The Queen of Salsa, Celia Cruz, continues to make history. She will now appear on the U.S. quarter!
But getting the United States to celebrate women has been a grueling process.
Adding women to the United States’ currency is long overdue. Only recently are women being recognized by the United States Mint. From Harriett Tubman to Maya Angelou, strides are being made – which is preposterous considering how much women have contributed to U.S. history.
The Mint was created by Congress in 1792; it became part of the Department of the Treasury in 1873. According to its website, it is the Nation’s sole manufacturer of legal tender coinage as well as the one responsible for producing circulating coinage and numismatic products. It’s of note that the numismatic programs don’t cost taxpayers anything.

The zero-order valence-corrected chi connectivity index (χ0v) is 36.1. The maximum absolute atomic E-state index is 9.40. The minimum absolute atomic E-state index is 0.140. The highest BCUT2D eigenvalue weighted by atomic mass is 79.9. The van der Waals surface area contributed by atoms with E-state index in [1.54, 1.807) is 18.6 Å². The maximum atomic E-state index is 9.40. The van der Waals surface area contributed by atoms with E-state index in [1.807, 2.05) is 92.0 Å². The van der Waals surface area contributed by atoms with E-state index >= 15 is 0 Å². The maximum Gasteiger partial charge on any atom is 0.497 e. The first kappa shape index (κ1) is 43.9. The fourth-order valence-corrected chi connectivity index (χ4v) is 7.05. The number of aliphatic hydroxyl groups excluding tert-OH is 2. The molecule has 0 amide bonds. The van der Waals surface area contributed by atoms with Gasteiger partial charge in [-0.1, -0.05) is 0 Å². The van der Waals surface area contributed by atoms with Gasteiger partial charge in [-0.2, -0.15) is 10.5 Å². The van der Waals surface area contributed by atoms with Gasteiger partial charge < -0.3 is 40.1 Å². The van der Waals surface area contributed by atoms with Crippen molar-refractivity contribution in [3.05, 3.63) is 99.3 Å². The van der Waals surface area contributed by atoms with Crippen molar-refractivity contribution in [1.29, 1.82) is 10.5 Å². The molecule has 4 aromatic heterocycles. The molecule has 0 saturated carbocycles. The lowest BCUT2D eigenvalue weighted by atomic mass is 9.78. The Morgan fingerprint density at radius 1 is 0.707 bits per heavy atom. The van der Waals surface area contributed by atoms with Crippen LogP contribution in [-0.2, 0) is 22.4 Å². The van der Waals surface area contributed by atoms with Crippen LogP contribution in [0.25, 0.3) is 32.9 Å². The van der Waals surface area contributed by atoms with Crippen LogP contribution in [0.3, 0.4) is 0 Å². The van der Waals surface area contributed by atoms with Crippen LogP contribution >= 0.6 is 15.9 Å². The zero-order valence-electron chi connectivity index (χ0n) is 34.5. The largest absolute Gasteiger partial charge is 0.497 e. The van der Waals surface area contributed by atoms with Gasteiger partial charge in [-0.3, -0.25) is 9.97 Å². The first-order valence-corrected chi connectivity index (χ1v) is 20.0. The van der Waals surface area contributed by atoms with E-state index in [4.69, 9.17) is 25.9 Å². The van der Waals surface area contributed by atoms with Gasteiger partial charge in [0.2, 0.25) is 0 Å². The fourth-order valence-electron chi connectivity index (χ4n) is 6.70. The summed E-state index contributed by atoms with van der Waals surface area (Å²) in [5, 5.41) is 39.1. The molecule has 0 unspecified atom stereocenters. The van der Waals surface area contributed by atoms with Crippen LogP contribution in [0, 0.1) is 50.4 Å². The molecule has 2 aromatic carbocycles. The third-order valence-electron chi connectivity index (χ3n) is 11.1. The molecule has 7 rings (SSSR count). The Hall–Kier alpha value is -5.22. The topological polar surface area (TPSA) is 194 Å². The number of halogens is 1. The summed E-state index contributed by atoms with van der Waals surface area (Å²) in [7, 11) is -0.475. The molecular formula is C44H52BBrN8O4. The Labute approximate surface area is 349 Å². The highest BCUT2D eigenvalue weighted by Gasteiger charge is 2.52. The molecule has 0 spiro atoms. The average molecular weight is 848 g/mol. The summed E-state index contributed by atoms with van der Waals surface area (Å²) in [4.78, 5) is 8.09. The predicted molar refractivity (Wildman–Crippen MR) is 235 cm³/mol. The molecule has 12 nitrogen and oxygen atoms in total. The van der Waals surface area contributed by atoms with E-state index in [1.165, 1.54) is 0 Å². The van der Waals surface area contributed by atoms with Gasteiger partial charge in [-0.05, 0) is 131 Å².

Though it’s been centuries since the Mint’s inception, it is finally placing emphasis on a more well-rounded representation. A testament of this can be seen within the 2024 honorees the United States Mint announced for the American Women Quarters™ Program.
“All of the women being honored have lived remarkable and multi-faceted lives, and have made a significant impact on our Nation in their own unique way,” said Mint Director Ventris C. Gibson in an official statement.
Among the wonderful women being honored is Celia Cruz, one of the most important Latinas in our community.
Celia Cruz, also known as Celia Caridad Cruz Alfonso, was a Cuban singer, a cultural icon for Cuban-Americans, and one of the most influential Latin artists of the 20th century. The Afro-Latina won several awards during her career including five Grammys and a National Medal of Arts.
A program created to inspire
This exciting coin program plans to continue to celebrate the accomplishments of those who’ve shaped the Nation. It is also an opportunity for future generations to see that dedication and determination can be awarded.
Zitkala-Ša, Pauli Murray, Dr. Mary Edwards Walker, and Patsy Takemoto Mink are also being honored.